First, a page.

Oh, yes. Too many administrators don't consider the psychology of the user. In the new book, there's mention of a case of a network administrator -- one of the brightest guys I have ever met -- who came in to handle a barely satisfactory environment and many disgruntled users. It was an environment where users could install software on their own machines. He inflicted on them in one step the very latest and the greatest in IT with the tightest controls possible. So, they couldn't install anything on their machines and couldn't even do save files on their desktops. The users screamed. Needless to say, he didn't last long, even though the system works well.
On the other side, I met a systems administrator who always rolls things out in little steps. At Friday lunch sessions, his users ... talk to him. He encourages them to tell him about their IT problems. When he comes up with a new implementation, he gets his users' support for it in these casual sessions. Users think he is wonderful. His philosophy says to always keep a few new tricks up your sleeve for a rainy day.
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People read the first book and said, "We need more example configuration files. We need to see more of how this thing works." So I interviewed quite a few system administrators and users and people from the mailing list, asking them what else they wanted to know about Samba. [The new book] has come out of that.
What I discovered is that people want to see how a Samba solution would function in the context of their network environment. In my interviews, I talked to people from small, middle-sized and large sites. I used their real networks as my example template. I covered migration from Windows NT4 to Samba 3, integration of Samba as a domain member server, Samba and Microsoft Active Directory; Samba with Linux in an Active Directory framework, using SQUID to authenticate users. I've included the steps involved in setting up DHCP, DNS, OpenLDAP for the passdb back end, locking down a Windows XP Professional workstation, doing folder re-direction and more. Each scenario is discussed from the perspective of the company that I have used as an example.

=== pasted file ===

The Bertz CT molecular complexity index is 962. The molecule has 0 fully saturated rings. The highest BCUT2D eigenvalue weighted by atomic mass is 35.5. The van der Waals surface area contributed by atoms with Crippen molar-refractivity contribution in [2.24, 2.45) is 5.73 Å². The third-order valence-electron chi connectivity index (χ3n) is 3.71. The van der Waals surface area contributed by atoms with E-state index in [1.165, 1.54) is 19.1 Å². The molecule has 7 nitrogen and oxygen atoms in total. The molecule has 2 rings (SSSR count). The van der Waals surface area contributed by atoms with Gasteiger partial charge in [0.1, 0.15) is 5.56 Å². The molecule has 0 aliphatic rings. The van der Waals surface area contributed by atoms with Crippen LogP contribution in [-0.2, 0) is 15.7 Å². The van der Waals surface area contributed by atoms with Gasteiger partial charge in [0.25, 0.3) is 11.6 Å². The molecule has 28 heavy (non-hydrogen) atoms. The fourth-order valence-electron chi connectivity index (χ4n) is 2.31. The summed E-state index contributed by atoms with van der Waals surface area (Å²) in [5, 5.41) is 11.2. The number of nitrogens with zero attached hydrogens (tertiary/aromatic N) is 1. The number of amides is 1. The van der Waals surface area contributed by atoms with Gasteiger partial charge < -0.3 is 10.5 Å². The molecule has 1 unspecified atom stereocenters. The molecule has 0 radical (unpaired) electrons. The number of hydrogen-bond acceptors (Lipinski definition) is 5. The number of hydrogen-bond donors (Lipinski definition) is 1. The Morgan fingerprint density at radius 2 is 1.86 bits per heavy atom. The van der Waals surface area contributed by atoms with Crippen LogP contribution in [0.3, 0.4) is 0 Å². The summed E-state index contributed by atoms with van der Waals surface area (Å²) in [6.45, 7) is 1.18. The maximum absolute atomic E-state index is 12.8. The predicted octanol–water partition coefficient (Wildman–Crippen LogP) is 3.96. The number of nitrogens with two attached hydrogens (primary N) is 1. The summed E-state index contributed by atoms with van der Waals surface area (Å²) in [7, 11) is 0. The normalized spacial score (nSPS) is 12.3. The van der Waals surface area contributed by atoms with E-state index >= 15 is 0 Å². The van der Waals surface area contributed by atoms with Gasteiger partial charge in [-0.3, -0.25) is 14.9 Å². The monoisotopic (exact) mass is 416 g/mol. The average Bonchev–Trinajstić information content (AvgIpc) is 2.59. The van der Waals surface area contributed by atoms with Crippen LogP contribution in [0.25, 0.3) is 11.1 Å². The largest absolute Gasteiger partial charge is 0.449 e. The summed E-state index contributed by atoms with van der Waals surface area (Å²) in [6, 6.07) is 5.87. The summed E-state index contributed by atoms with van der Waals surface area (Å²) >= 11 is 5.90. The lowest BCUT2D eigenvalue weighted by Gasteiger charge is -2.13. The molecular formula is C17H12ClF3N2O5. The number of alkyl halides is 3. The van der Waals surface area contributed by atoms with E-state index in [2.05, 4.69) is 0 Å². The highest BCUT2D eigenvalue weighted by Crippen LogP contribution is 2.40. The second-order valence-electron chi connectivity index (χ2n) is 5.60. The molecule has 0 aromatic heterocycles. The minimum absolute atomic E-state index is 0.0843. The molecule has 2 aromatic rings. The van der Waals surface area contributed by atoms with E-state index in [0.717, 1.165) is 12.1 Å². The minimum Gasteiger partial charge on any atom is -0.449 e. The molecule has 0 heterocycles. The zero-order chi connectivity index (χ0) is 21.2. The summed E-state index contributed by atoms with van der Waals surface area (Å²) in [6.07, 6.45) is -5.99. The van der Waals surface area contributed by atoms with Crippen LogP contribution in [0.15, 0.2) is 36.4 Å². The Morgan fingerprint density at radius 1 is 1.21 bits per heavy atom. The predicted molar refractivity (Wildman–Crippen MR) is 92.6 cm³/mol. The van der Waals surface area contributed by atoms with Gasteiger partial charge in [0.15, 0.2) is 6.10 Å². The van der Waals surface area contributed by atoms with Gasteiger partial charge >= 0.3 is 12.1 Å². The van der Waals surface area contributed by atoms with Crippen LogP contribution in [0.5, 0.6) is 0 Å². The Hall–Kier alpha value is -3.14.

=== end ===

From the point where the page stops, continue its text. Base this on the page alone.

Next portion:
Alternatives to Microsoft Windows on the desktop are growing in number. The challenge is that many businesses have processes that are really tied to Microsoft Office. The front-running alternative today is OpenOffice, which is a great product, but it does not offer perfect file interoperability. OpenOffice is getting there, but it still poses a challenge.
Secondly, if a company switches to Linux, it loses Microsoft Internet Explorer. The alternative Web browser of choice in many situations is Mozilla, which is very good, but it's not identical to Internet Explorer. Also, there are a significant number of Web sites that cannot be accessed without Internet Explorer. That's a limiting factor.
To a large degree, however, the business applications [that] people need for a non-Windows desktop already exist. Where Samba plays is providing an alternative back end. With an alternative back end, you can begin to migrate the desktop. You can do it at your leisure, because you are no longer dependent upon that particular Windows server at the back end.